Kanye West’s “Jesus is King”


Tej Sheth, Reporter

Kanye West’s ninth studio album, “Jesus Is King,” is the sonic and lyrical shift in his life and discography from ego-maniac Ye, to his complete devotion to Christ and continued efforts in his expression of the gospel. Originally titled “Yandhi,” fans were eager to hear what was expected to be yet another genre-bending masterpiece that once again would forge hip hop’s sound into new territory, as this was labeled the spiritual predecessor to “Yeezus.” However, after several fan theories, announcements, and missed deadlines, fans grew restless over the elusive “Yandhi.” One album leak and 403 days later, the world would finally receive “Jesus Is King,” which was accompanied by a short film of the same name.

When I first heard tickets were on sale for the Kanye West movie, I readily bought them for the Thursday night world premiere (respect my grind). I expected either a movie similar to his 2009 short film “Runaway,” filled with evocative imagery and biblical symbolism, or a documentary on the past few years of Kanye’s life, similar to Travis Scott’s “Look Mom I Can Fly.” Instead, the half-filled theater at the Chesterfield Mall took in thirty minutes of still cameras observing dandelions blowing in the wind, shadows, and blue skies, all coated in monumental choruses by a choir. Adding to its grandeur, the production is set in the mystifying Roden Crater, a volcanic crater in Arizona which was developed by light and spatial artist James Turrell, with a $10 million donation from Kanye.

Kanye was only in the film for all of three minutes. But somehow, leaving the theater, I felt an aura of weightlessness and awe, and an almost inability to talk, as words seemed so meaningless after the spectacle. It was raw and did feel organically cleansing, but there was also the suspicion that Kanye just did this to take money out of our pockets and make his fans buy a $15 IMAX ticket for 30 minutes of “what the heck did I just watch.” I accept both consequences.

“Jesus is King” the album finally arrived late Friday morning. Although I myself was sad the “Yandhi” concept was scrapped, I was open to a more pointed lyrical effort than last year’s messy “Ye.” And while the album certainly has moments that remind us of Kanye’s brilliance, it ultimately falls short of whatever it was trying to achieve. Kanye stated this project’s purpose was to “spread the Gospel” and convert everyone to Christianity. The difference of “Jesus Is King” from almost all of his previous albums (except “My Beautiful Dark Twisted Fantasy”) was that to achieve its goals, it would have to be carried out by focused, clear, and precise penmanship. This was not the case, as many of Kanye’s verses feel like Demo tracks that are lacking in effort, often at the expense of the song, like his insanely short, unfulfilling verses on “Everything We Need.”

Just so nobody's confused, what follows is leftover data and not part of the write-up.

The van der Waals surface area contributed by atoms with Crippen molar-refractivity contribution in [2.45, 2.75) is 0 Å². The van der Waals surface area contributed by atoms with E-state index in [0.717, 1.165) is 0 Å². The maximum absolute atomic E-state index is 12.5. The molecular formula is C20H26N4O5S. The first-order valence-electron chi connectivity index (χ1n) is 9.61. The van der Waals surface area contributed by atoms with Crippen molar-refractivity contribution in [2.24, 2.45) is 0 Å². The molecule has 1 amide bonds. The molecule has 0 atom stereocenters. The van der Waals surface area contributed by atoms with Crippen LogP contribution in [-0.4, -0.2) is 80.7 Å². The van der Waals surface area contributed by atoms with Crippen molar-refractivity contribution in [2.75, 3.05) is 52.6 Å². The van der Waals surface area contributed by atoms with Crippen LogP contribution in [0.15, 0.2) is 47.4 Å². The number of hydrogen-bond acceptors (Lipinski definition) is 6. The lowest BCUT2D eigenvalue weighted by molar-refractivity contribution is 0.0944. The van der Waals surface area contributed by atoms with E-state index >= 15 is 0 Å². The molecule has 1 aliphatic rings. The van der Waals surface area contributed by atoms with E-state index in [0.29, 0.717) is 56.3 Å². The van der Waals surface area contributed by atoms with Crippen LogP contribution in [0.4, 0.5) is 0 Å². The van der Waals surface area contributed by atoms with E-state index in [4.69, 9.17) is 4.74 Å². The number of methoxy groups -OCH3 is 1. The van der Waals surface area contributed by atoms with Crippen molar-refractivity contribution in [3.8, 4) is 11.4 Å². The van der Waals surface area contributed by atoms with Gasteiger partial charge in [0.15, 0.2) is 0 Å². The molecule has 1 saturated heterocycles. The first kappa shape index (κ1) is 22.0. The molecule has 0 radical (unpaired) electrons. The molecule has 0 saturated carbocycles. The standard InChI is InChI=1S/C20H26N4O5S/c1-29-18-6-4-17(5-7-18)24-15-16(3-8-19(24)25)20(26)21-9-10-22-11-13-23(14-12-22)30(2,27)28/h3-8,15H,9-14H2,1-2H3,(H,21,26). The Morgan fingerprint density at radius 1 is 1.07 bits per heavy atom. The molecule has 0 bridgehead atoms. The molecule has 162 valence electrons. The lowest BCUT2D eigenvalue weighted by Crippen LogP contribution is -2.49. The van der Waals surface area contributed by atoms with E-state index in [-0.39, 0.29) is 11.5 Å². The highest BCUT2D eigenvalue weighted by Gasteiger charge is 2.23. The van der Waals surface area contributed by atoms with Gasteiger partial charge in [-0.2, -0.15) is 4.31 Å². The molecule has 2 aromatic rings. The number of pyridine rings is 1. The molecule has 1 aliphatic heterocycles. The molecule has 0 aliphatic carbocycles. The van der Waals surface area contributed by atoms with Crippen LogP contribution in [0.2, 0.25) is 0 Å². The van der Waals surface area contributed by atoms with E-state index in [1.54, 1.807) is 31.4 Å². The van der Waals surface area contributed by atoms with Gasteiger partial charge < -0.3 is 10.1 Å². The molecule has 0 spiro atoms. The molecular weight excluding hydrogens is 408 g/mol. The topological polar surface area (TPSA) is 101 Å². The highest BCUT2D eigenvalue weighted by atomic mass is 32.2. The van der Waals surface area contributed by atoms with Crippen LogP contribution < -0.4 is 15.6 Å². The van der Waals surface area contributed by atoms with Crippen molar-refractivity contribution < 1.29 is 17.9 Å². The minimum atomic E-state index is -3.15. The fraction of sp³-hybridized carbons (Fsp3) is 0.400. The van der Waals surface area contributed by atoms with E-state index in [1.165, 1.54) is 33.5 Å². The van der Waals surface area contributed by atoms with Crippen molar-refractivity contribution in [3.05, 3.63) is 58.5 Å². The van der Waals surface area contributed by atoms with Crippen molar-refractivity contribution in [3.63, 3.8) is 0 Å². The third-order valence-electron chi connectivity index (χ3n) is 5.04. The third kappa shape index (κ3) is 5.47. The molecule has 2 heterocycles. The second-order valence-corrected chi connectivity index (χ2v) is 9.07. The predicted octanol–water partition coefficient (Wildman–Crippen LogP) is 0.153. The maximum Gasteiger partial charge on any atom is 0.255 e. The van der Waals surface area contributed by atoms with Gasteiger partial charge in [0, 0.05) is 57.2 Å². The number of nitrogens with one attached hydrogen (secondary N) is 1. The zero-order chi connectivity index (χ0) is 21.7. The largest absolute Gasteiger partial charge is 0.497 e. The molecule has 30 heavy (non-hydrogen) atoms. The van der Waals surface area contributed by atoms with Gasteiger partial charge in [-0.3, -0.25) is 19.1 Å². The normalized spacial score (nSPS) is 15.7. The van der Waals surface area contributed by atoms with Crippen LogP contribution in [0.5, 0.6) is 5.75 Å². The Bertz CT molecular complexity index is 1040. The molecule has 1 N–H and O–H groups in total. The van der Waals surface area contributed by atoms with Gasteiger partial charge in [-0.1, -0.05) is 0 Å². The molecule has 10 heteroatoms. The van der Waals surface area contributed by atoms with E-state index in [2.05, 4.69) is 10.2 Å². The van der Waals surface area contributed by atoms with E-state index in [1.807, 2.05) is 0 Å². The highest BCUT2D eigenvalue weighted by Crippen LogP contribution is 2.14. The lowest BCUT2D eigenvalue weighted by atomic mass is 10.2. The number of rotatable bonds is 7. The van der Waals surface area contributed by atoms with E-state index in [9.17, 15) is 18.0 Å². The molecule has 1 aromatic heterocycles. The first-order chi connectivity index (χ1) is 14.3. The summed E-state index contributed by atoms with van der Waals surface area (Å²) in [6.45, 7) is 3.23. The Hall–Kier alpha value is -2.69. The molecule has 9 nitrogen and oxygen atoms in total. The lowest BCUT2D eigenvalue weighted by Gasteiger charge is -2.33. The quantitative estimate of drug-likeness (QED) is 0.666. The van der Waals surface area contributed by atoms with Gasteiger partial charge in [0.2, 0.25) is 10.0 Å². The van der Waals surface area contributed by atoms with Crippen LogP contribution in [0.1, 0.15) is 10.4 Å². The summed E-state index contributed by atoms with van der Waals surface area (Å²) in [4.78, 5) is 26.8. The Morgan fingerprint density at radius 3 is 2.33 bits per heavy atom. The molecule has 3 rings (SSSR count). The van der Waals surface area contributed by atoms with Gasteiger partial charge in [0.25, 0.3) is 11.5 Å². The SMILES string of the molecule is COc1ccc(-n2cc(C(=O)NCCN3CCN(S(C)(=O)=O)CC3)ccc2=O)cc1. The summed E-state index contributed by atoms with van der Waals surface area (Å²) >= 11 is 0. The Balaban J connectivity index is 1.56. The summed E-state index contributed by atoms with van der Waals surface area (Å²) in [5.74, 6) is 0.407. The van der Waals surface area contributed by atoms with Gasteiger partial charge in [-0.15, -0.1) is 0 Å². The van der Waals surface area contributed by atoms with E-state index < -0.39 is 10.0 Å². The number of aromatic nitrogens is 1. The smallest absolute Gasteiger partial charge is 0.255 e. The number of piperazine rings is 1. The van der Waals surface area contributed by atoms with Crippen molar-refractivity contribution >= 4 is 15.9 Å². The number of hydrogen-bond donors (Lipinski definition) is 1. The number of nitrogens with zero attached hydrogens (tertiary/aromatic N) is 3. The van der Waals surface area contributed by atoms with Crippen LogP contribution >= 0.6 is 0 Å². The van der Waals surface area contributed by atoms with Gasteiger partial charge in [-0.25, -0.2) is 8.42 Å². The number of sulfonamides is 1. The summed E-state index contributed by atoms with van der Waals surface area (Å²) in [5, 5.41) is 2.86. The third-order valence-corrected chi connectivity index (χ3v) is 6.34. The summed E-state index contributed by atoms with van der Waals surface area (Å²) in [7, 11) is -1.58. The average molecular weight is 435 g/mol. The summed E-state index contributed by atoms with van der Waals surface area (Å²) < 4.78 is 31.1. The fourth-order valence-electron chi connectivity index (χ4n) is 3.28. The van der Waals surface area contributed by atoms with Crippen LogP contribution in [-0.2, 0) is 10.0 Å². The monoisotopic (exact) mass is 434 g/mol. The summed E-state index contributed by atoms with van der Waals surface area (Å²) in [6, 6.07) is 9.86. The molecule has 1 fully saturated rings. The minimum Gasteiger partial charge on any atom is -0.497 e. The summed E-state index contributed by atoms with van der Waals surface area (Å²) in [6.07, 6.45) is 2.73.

The song “On God” is only in the project because of that very phrase, which is just Kanye venting about random things in a painfully forced flow, almost wasting a Pierre Bourne beat from the year 3000 (Kanye also took off a Young Thug feature about the Devil on this song, smh). In “On God,” Kanye also calls out the IRS, requesting that his company Yeezy be tax exempt because of its religious status, which would allow Kanye to then become a billionaire. When he raps in this manner, it makes you wonder how dedicated Kanye really is in his devotion to Jesus Christ if he is still so concerned about billionaire status type accolades. The two album cuts with the most potential, “Selah” and “Follow God,” both suffer from uncharacteristically muddy vocal mixes, and seem like the lite versions of “Ultralight Beam” and “Jesus Walks,” respectively.

The rest of the album is fine, but nothing outstanding. The only real clever bar from Kanye on the project was “Closed on Sunday, you my chick-fil-a”, and it was the chorus to a song about social media on a self-proclaimed Gospel album. The record’s total run time is only 27 minutes, with 11 tracks, which is far too light of a run time for Kanye to do anything sustained and substantial. The project would’ve been better off either delving into the process of how Kanye found the Lord (or the Lord found Kanye) through his words, or him taking a more complex angle on what Christianity means to him.

What we got was good, but I’m surely not begging for “Jesus is King II” (which he announced recently on Twitter). Too often it feels like the this being a Gospel album is him just saying God or titling it “Jesus is King.” While he has made biblical references throughout his whole career, this is also the same man who made “I Love it” and was a creative director for the PornHub awards not months before declaring he will “never make secular music again.” Kanye never passes the surface on a record that had to be driven lyrically to succeed, and it is a bit confusing how he rushed so much to put a project out about religion, which holds the greatest magnitude of meaning to his life at this moment. When he could’ve made an album of “Ultralight Beams” “Jesus Walks,” and “Street Lights,” Kanye’s own shortcomings may signal that after everything, he is still lost.